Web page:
After Graves, two indisputably great European novelists produced masterpieces of the genre set in pagan times. Hermann Broch's The Death of Virgil, an epic, stream-of-consciousness fictionalisation of the Latin poet's dying days published in 1945, is viewed by some as a German Ulysses. Six years later came the Belgian Marguerite Yourcenar's Memoirs of Hadrian, a meditation by the second-century Roman emperor in the form of a letter to the young Marcus Aurelius. Robin Chapman, whose Christoferus or Tom Kyd's Revenge - about the Elizabethan playwright Christopher Marlowe - has just appeared, still sees Yourcenar as a brand-leader. 'For anyone who writes in this way,' he says, 'Hadrian is the bedrock for us all.'
Yourcenar was more than just a historical novelist. She captured a voice - inflections, rhythms and turns of phrase that were plausibly Hadrian's - and wove psychological truth over a factual vacuum. In the case of Marlowe, facts are less sparse. His murder in Deptford 400 years ago is an enigma, but we know about his life, his works, his likely activities as a spy, his enemies and his friends. It is one of these friends, Thomas Kyd, author of The Spanish Tragedy, whom Chapman has chosen as his protagonist.
'I wanted to correct the vision of Kyd as pathetic and wet,' he says. 'Kyd has had a bad press; but I was attracted to him as a character. It was particularly important to me that, as a playwright, he write the novel.'
Kyd is at the centre of events. He has been tortured, forced to make a false confession about Marlowe - now dead for three months - and is recovering in Sussex. The burden of the plot is Kyd's vengeance on the killers of his friend. It is 1593, and England has a painted queen on the throne, out of touch with her subjects, surrounded by bootlicking courtiers; paranoia of Rome is in the air, and London has been ravaged by plague.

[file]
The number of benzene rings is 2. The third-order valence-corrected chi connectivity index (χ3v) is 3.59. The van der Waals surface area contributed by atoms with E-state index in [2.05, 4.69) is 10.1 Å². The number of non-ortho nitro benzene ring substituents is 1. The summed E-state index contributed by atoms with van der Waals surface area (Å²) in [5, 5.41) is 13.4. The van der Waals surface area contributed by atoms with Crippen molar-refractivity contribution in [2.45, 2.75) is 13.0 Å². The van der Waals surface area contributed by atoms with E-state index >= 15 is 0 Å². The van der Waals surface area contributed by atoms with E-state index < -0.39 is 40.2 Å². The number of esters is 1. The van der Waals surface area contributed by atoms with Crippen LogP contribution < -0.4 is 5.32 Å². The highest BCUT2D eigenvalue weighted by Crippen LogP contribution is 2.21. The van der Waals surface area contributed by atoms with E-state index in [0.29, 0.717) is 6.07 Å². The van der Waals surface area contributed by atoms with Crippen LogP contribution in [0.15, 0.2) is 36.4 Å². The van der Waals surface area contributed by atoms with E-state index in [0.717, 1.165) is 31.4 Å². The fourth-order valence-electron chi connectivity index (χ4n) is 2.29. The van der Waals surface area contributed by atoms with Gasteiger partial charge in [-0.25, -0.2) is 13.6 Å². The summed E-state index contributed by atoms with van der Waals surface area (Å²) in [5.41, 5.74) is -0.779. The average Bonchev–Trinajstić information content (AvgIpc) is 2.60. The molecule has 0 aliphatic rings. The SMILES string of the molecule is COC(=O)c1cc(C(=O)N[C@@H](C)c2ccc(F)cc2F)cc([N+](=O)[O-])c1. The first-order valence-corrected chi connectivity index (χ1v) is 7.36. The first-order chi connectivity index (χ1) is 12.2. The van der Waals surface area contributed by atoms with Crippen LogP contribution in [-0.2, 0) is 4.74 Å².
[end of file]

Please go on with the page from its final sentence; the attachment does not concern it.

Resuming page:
Such is the background. As far as the 'facts' behind Marlowe's death are concerned, Chapman disagrees with Charles Nicholl's thesis, as expounded in his book The Reckoning, that the playwright was a pawn in a game between Essex and Raleigh. Chapman claims that the facts are unknowable; this frees him to invent his - and thus Kyd's - own compelling version of events. (To add to the Marlovian brew, novels based on the same incident in Deptford are due in May from Anthony Burgess and Judith Cook.)
Though told by a self-conscious wordsmith, Christoferus moves at the pace of a thriller. Its level of intrigue wouldn't disgrace Le Carre. Kyd's voice, somewhat theatrical, by turns vengeful and indecisive, always sympathetic, carries the reader through. There's not a whiff of 'Elizabethanese', what Chapman calls the 'tush-and-gadzooks' school of writing. 'I wanted to get away from roaring merrie England and roistering in taverns,' he says.
Still, his fresh and idiomatic prose is undermined by the editing: you would think his publishers want his English to seem unstable - 'rigeur', 'plebian', 'moity' and 'noissome' being just a few of the howlers littering the text. Elizabethan copiers would have been more accurate.
When real pastiche is attempted, things can go wrong. Robert Nye's recent Mrs Shakespeare, a novel whose unhistorical premise seems to be that Anne Hathaway enjoyed being buggered by her husband, employs a 'roistering' style that is more schoolboyish than suggestive of a flesh-and-blood woman. The novelist Paul Bailey believes that 'a little pastiche goes a long way. The reason why (Peter Ackroyd's) Wilde works is that the voice is so right. It's all invention, but it's all Oscar'. Bailey observed that great figures from history can 'lose their vitality, become stuffed dummies mouthing eternal platitudes, when converted into fictional characters'. It's an easy trap to fall into.
Reinventing historical characters demands authenticity. It is that standard which divides the makers from the fakers. Pastiche, or imitation, is not the issue. It's whether you can, as Ackroyd and Robin Chapman know and as Yourcenar knew, use prose which, though not of the time the novelist is writing about, seems to be.
As a former actor and television scriptwriter, Chapman finds the fictional first-person mode a natural one. 'I distrust the God-like authorial voice of the third person. I like to start with a voice, which may or may not be mine, and work outwards. Having a historical figure frames your world for you; but if you're writing fiction, you have a certain freedom too.'
It's this freedom which permits colour, embellishment, even the period detail, or in the case of Christoferus the thriller element. But Christoferus, like Hamilton-Paterson's Gerontius, manages to rise above being simply historical; Thomas Kyd may not have been as great as Elgar, or Wilde, or Hadrian, but we still want to listen to him. As Yourcenar herself said: '. . . the historical novel, or what may for convenience's sake be called by that name, must take the plunge into time recaptured, and must fully establish itself within some inner world.'